Studies Find Zofran Increases Risk Of Congenital Heart Defects

Plaintiffs reference three major epidemiological studies, conducted in Europe between 2013 and 2014, that have linked prenatal exposure to Zofran to an increased risk for congenital heart defects.

In one of these studies, researchers in Denmark reviewed nearly 900,000 birth records logged between 1997 and 2010. Analyzing these records beside prescription logs, the team found that women who had been prescribed Zofran’s active ingredient were 60% more likely to have children with heart defects. Their analysis also revealed increased risks for “cardiac septal defects,” or “hole in the heart” defects, like the Ventricular Septal Defect with which B.B. was allegedly born. Women prescribed Zofran during the first trimester were more than twice as likely to deliver babies with a VSD.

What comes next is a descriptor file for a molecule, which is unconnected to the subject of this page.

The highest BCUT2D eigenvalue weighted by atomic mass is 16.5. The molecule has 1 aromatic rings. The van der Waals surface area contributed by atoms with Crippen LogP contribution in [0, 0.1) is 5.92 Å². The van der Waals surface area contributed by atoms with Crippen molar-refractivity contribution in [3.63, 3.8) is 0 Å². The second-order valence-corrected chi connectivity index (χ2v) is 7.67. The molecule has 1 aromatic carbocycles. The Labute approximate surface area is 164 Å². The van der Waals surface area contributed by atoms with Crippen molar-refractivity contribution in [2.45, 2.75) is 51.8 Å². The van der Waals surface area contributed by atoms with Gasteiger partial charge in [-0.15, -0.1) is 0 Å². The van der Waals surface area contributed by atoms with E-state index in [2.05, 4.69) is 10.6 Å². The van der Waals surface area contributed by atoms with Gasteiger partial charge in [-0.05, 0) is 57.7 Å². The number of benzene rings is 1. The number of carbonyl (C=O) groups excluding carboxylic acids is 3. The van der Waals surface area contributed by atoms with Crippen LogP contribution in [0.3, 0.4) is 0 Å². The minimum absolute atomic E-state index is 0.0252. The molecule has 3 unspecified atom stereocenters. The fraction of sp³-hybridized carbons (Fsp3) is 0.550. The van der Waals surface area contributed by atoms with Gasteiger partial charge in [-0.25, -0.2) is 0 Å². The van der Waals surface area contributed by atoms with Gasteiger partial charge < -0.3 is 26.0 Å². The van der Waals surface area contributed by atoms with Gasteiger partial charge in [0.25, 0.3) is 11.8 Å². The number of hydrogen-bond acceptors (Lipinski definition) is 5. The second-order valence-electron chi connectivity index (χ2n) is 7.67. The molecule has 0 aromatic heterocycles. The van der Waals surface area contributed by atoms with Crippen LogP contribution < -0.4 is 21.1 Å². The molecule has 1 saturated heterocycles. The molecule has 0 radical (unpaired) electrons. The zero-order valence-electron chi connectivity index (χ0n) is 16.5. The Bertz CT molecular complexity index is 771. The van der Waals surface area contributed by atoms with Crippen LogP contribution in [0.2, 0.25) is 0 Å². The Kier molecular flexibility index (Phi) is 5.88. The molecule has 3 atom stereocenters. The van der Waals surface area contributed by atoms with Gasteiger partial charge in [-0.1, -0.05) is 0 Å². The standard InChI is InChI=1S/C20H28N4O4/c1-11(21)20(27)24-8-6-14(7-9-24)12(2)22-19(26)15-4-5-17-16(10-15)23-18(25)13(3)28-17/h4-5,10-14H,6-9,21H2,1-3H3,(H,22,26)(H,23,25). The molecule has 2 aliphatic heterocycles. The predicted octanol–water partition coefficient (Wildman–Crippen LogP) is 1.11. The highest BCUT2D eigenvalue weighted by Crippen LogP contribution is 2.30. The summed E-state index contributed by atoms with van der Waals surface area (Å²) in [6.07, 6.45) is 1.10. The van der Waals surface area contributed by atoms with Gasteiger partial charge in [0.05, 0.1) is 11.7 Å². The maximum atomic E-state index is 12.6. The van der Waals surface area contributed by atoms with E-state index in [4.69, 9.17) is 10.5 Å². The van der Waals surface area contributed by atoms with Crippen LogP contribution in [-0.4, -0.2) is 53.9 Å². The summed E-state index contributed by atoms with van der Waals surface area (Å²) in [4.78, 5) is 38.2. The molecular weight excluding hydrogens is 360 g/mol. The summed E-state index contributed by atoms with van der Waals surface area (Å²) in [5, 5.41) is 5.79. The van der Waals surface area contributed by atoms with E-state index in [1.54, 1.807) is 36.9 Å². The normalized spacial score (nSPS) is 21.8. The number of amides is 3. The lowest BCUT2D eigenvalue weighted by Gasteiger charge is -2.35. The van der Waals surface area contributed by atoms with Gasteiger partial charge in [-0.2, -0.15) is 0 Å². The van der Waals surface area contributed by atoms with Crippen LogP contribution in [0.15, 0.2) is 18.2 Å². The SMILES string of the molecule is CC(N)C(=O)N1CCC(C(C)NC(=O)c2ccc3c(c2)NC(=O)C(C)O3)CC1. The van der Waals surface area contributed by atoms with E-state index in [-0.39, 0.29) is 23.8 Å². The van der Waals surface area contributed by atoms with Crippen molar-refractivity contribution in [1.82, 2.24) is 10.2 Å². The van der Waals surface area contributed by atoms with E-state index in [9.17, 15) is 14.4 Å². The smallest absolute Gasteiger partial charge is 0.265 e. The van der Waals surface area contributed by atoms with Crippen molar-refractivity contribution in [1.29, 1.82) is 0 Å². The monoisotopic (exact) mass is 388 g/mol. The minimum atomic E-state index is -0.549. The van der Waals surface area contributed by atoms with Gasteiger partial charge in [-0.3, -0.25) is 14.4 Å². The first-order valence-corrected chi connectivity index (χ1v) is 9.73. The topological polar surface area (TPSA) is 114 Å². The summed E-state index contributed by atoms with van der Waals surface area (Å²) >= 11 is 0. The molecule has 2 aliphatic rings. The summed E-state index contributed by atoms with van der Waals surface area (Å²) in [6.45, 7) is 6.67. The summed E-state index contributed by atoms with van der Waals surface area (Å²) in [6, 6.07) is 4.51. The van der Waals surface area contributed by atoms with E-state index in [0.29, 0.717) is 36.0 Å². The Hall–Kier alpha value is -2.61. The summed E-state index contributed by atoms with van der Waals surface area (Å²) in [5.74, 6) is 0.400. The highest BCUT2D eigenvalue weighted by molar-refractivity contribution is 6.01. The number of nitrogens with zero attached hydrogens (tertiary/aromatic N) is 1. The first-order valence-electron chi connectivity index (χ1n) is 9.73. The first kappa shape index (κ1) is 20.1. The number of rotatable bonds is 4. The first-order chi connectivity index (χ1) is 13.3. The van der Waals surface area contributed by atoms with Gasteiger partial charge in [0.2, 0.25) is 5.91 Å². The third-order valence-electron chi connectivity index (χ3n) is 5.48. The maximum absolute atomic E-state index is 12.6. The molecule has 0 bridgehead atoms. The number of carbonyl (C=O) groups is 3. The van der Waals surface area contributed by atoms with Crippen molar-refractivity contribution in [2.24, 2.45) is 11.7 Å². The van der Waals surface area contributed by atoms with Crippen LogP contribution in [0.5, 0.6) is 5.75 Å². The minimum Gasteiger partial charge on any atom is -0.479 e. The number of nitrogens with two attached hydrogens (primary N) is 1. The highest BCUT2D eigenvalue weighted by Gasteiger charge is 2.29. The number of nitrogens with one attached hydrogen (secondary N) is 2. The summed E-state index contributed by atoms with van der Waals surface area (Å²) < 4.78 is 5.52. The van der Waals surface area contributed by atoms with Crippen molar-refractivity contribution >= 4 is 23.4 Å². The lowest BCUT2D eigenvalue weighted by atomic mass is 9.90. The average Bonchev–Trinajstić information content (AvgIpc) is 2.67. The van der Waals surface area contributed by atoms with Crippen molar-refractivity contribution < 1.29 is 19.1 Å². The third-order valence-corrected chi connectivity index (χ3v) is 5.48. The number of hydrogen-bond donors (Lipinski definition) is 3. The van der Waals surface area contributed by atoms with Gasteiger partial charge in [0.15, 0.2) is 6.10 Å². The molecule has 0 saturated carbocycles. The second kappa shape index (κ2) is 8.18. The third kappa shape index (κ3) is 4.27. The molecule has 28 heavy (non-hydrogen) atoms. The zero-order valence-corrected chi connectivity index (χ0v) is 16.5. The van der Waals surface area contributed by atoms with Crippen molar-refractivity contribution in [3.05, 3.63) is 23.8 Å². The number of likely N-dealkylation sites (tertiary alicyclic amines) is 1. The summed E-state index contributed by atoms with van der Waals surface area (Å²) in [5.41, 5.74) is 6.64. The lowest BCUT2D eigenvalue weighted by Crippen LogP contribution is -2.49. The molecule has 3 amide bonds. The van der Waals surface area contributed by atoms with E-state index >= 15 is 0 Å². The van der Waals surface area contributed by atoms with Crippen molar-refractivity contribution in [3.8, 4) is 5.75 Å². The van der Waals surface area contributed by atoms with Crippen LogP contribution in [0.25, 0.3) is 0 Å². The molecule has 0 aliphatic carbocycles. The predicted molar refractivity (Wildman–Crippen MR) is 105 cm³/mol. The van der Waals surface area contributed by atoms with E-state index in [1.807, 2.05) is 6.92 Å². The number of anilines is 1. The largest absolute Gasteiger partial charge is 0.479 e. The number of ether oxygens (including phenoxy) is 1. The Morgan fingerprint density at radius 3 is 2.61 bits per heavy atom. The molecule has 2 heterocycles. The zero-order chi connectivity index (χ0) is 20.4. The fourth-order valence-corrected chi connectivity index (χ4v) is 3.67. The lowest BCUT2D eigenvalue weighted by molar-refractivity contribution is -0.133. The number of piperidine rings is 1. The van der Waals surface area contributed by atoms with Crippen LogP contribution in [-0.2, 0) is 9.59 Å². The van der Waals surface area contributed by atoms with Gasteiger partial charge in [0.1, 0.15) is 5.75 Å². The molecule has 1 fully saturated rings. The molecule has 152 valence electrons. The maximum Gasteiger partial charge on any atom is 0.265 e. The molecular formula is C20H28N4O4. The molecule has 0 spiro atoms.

Another study, conducted by Swedish researchers in 2014, concluded with a similar result. Out of a staggering 1.5 million pregnancies, women prescribed Zofran during early pregnancy were at more than a two-fold increased risk of delivering children with cardiac septal defects. The majority of these abnormalities were Ventricular Septal Defects.

Recent research has also identified an association between Zofran exposure and cleft palate. To learn more about the findings, click here.

Can Families Still File Zofran Birth Defect Lawsuits?


GlaxoSmithKline faces a number of serious allegations. Along with the US Department of Justice, Plaintiffs claim the company unlawfully promoted Zofran as an “off label” morning sickness treatment. Now, more than a dozen families say GSK has been concealing evidence of the drug’s potential link to birth defects for more than two decades.

If these allegations are true, any woman who delivered a child with major birth defects after being prescribed Zofran during early pregnancy may be entitled to file a claim.

Michael Monheit, Esq., managing partner of Monheit Law, has joined with an alliance of plaintiffs’ attorneys to investigate potential Zofran claims. The experienced lawyers provide free consultations to parents and birth defect survivors interested in learning more about the ongoing litigation and their own case eligibility. For more information, call 1-877-620-8411.